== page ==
Look, it’s time to move the national conversation forward. So we’re going to suggest something a little less radical than Jonathan Swift’s proposal to fatten kids and eat them to fight hunger. We’re saying let’s have two really shocking things: art education and – shock! horror! – a national, nude-art exhibition.
We simply have got to move on from this god-awful kerfuffle over The Spear. It’s past regulation time and we’re well into overtime. It seems pretty clear we cannot stay locked in a rancorous “he said/she said” squabble over whether a painting of a partially nude image that refers to President Jacob Zuma’s private parts (until it got something of a refit with a new coat of red and black paint) is racist, illegally undignified, or a fit subject for a pointed political discourse.
This, of course, is beyond the question of whether the original picture should or shouldn’t be on one newspaper’s website. That doesn’t really matter much anymore since it is all over the internet anyway and no march, no legal decision is going to have any effect over that.
Surely there are things now that will advance the discussion beyond an increasingly pointless and degrading debate about whether the president is: a) a reckless philanderer, b) a devious political Svengali who has used this issue to deflect criticism of his flaws as a leader, c) an agile political wrestler, d) the victim of an insidious racial attack, or e) someone beyond this kind of arts criticism by virtue of his position at the apex of the pyramid.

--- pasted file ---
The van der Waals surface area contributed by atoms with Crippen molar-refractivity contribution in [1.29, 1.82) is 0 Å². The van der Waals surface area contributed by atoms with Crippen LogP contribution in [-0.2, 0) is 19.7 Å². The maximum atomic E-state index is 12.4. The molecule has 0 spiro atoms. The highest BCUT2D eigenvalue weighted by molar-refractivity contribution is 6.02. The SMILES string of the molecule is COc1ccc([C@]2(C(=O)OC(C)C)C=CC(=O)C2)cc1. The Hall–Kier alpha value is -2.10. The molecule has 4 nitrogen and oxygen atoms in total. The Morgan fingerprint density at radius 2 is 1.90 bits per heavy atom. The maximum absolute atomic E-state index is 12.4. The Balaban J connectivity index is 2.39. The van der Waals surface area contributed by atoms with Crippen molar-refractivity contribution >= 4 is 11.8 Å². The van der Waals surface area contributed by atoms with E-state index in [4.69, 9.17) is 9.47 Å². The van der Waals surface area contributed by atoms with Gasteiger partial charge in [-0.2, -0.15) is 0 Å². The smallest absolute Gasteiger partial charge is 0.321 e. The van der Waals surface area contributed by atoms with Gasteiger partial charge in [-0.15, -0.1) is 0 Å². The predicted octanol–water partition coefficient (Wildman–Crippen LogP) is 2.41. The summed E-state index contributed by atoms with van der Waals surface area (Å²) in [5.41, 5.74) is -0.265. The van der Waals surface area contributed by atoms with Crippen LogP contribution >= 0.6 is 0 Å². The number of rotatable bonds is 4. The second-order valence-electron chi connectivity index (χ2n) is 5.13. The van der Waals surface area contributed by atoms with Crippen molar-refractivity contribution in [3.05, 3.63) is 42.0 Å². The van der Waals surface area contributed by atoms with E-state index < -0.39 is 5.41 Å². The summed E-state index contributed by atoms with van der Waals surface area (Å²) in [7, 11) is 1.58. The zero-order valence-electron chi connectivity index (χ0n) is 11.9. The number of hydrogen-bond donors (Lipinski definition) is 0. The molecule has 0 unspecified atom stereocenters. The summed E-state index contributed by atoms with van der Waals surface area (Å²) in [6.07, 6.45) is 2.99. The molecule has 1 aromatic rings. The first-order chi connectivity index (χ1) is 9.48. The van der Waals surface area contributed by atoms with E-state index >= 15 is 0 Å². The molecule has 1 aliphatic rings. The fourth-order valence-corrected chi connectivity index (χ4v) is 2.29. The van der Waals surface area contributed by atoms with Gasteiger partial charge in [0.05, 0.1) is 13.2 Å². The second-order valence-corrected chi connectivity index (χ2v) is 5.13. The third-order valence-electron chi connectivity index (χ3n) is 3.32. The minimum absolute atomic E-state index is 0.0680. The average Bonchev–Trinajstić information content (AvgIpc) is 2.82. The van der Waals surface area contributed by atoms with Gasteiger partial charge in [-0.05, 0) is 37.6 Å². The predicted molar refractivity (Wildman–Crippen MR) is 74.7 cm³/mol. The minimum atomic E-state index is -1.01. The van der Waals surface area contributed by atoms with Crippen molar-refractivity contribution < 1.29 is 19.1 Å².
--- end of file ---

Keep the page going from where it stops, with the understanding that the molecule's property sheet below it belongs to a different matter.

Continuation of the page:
Clearly this painting shouldn’t be subject to infinite calls for boycotts, demonstrations, demands for restrictions on press and artistic freedom, defacing property, accusations of racism as part of an unwillingness to acknowledge there are still fresh wounds from apartheid in the nation’s psyche. All of these possibilities hang about, virtually unanswerable in the current impasse.
Something must now move our national conversation forward before we end up with another example over yet another painting, or a book, a play, a film, or photographic exhibition – or maybe even a particularly challenging contemporary dance work.
As luck would have it, on Monday afternoon I had to make a quick run to the nearest Woolies for some milk, bread, cat food (and a designer chocolate bar) when I bumped into two friends – one a veteran media man and the other a leading gallery owner – one black, one white, one older, one younger. And no, we won’t reveal which one was which – does it really matter?
What does matter is that we all agreed that over the past two weeks we have been wrestling with the sad state of affairs spinning out from Brett Murray’s The Spear, its disfigurement, the court case, the marches, the accusations and the general ill-feeling that has come from all this.
Said one of us: “Why don’t we get this gallery to host a big new exhibition – every work in the show will be a contemporary interpretation of the nude – male and female nudes, paintings, sculpture, film, video, photography, and installation. And we’ll ask South Africa’s most important, interesting, innovative, black, white, male, female artists – everyone – to offer a new work for this exhibition. It would allow South Africans a wonderful opportunity to use new art to help them contemplate how nude figures have been part of the world’s artistic output for the past 20,000 years or so – right back to rock and cave paintings across Africa and beyond – and right up to today.”
Says the other one of these two friends: “That’s a great idea but while we’re at it, why don’t we also arrange for President Zuma plus all his advisors to come for a special red-carpet tour of that wonderful, brand-spanking new Wits Art Museum? He and all his advisors, the lot of them, let them all come along for the ride.”